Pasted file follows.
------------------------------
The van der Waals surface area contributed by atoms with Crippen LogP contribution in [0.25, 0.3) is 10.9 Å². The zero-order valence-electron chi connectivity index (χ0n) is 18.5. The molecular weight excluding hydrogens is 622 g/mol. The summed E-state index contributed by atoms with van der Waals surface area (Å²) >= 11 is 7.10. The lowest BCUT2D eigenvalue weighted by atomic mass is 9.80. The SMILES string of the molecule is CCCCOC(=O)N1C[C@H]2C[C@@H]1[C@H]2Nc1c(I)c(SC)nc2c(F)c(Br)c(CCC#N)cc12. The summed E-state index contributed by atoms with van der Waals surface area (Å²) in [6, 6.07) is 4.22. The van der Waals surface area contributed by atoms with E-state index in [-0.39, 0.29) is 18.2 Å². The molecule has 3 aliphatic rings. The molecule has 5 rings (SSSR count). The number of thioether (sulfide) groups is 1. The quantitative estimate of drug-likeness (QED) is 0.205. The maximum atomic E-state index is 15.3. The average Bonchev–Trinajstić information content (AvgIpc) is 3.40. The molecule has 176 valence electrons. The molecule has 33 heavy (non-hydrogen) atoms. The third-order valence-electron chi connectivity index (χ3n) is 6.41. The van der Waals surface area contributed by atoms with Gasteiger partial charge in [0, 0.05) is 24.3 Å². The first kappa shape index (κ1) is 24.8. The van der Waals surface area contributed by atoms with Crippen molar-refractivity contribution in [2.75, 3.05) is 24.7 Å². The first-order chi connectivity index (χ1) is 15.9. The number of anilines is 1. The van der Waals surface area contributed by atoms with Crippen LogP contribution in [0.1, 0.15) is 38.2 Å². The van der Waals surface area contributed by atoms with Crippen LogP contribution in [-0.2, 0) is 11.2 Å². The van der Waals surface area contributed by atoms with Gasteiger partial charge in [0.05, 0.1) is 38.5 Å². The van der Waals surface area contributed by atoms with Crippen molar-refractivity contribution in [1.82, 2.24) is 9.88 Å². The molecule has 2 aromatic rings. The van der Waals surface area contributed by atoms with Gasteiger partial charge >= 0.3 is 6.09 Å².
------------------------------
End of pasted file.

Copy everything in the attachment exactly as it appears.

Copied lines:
The van der Waals surface area contributed by atoms with Crippen LogP contribution in [0.25, 0.3) is 10.9 Å². The zero-order valence-electron chi connectivity index (χ0n) is 18.5. The molecular weight excluding hydrogens is 622 g/mol. The summed E-state index contributed by atoms with van der Waals surface area (Å²) >= 11 is 7.10. The lowest BCUT2D eigenvalue weighted by atomic mass is 9.80. The SMILES string of the molecule is CCCCOC(=O)N1C[C@H]2C[C@@H]1[C@H]2Nc1c(I)c(SC)nc2c(F)c(Br)c(CCC#N)cc12. The summed E-state index contributed by atoms with van der Waals surface area (Å²) in [6, 6.07) is 4.22. The van der Waals surface area contributed by atoms with E-state index in [-0.39, 0.29) is 18.2 Å². The molecule has 3 aliphatic rings. The molecule has 5 rings (SSSR count). The number of thioether (sulfide) groups is 1. The quantitative estimate of drug-likeness (QED) is 0.205. The maximum atomic E-state index is 15.3. The average Bonchev–Trinajstić information content (AvgIpc) is 3.40. The molecule has 176 valence electrons. The molecule has 33 heavy (non-hydrogen) atoms. The third-order valence-electron chi connectivity index (χ3n) is 6.41. The van der Waals surface area contributed by atoms with Gasteiger partial charge in [0, 0.05) is 24.3 Å². The first kappa shape index (κ1) is 24.8. The van der Waals surface area contributed by atoms with Crippen molar-refractivity contribution in [2.75, 3.05) is 24.7 Å². The first-order chi connectivity index (χ1) is 15.9. The number of anilines is 1. The van der Waals surface area contributed by atoms with Crippen LogP contribution in [0.1, 0.15) is 38.2 Å². The van der Waals surface area contributed by atoms with Crippen LogP contribution in [-0.2, 0) is 11.2 Å². The van der Waals surface area contributed by atoms with Gasteiger partial charge in [0.05, 0.1) is 38.5 Å². The van der Waals surface area contributed by atoms with Crippen molar-refractivity contribution in [1.82, 2.24) is 9.88 Å². The molecule has 2 aromatic rings. The van der Waals surface area contributed by atoms with Gasteiger partial charge >= 0.3 is 6.09 Å².